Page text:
Canucks reunite with an old friend to add RD depth
Result + score: Maybe one day, but not today. 1/10
Look, there was legitimate interest between the Canucks and Troy Stecher for a reunion this offseason.
He’s still close with many of his Canucks teammates, and the management regime who Stecher probably feels wronged by is no longer in town. All of the pieces of the puzzle were lining up for a reunion, except the most important of all — a contract.
Stecher signed a one-year $1.25 million contract with the Arizona Coyotes on the first day of free agency, further delaying his inevitable Canucks return by at least one more year.
Here’s what we wrote:
If Stecher, who will be an unrestricted free agent this summer, wants to come back to his hometown team and reunite with his old Canucks teammates — who he’s still very close with — then the Canucks would be downright foolish not to at least entertain the idea.
For a team that wants to play with more structure and improve their breakouts, Stecher makes a ton of sense when it comes to adding some depth to the right side of the Canucks’ blue line, an area where they’re a bit weak at the moment.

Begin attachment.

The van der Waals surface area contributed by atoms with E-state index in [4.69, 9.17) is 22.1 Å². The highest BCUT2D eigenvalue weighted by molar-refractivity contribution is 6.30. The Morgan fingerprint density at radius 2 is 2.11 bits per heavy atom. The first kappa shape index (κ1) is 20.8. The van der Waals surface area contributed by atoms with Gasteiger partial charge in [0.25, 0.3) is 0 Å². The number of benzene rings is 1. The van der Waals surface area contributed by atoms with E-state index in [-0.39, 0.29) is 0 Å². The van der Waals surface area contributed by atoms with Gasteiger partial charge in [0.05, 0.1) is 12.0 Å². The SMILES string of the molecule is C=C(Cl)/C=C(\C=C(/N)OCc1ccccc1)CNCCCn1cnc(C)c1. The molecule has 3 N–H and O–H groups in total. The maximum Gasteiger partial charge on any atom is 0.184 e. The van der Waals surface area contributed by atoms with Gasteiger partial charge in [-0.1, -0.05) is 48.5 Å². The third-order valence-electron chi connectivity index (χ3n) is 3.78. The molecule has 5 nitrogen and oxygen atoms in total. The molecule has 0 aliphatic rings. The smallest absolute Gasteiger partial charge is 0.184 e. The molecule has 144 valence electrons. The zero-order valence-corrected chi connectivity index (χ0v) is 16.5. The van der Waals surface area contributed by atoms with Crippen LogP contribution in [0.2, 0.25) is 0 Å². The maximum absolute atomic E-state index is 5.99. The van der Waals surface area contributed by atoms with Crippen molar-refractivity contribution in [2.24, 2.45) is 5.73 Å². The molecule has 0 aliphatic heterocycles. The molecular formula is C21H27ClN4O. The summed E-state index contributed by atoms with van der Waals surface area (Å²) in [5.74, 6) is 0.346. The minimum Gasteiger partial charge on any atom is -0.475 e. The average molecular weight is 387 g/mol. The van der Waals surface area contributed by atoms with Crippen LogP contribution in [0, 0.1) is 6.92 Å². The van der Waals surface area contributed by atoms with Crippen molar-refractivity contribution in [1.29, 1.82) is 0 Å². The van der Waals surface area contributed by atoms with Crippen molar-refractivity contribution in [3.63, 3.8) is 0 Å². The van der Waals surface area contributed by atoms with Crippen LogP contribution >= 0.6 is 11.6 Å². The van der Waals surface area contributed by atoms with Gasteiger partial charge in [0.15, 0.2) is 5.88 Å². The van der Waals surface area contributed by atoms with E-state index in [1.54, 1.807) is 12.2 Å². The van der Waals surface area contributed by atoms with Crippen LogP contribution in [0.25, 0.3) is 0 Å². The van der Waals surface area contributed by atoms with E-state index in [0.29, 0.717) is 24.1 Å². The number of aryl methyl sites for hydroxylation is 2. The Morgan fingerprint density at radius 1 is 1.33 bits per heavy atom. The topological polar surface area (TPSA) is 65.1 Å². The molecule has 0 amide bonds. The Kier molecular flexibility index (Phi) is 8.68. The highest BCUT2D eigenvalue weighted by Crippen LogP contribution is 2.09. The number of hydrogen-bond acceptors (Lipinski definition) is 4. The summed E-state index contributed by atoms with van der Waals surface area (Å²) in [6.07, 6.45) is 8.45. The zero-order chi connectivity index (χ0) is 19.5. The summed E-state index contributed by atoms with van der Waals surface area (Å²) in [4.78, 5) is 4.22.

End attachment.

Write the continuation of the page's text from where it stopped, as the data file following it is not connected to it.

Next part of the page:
Canucks trade J.T. Miller at the draft, or sometime this offseason
Result + score: Didn’t happen, still time, but who knows at this point? 1/10
As you may have been able to tell, we’re quite sick of talking about J.T. Miller.
Almost as sick as our readers got of reading about him.
Arguably the most-anticipated trade chip outside of the offseason not named Alex DeBrincat has yet to be moved, and the Canucks also don’t seem like they’ll figure out a way to sign him to an extension.
The latest reporting from Satiar Shah of Sportsnet 650 is that nothing is close either way in terms of an extension or a trade.
We’ll just have to continue to wait and see if anything — and we mean anything at all — happens with Miller, because right now, it ain’t much.
Overall, our predictions for the offseason weren’t all that bad, and there’s still a chance one or two of them come to fruition.
Predicting three years on Boeser has us feeling confident enough to even throw out some more predictions in the near future!
Just kidding, of course.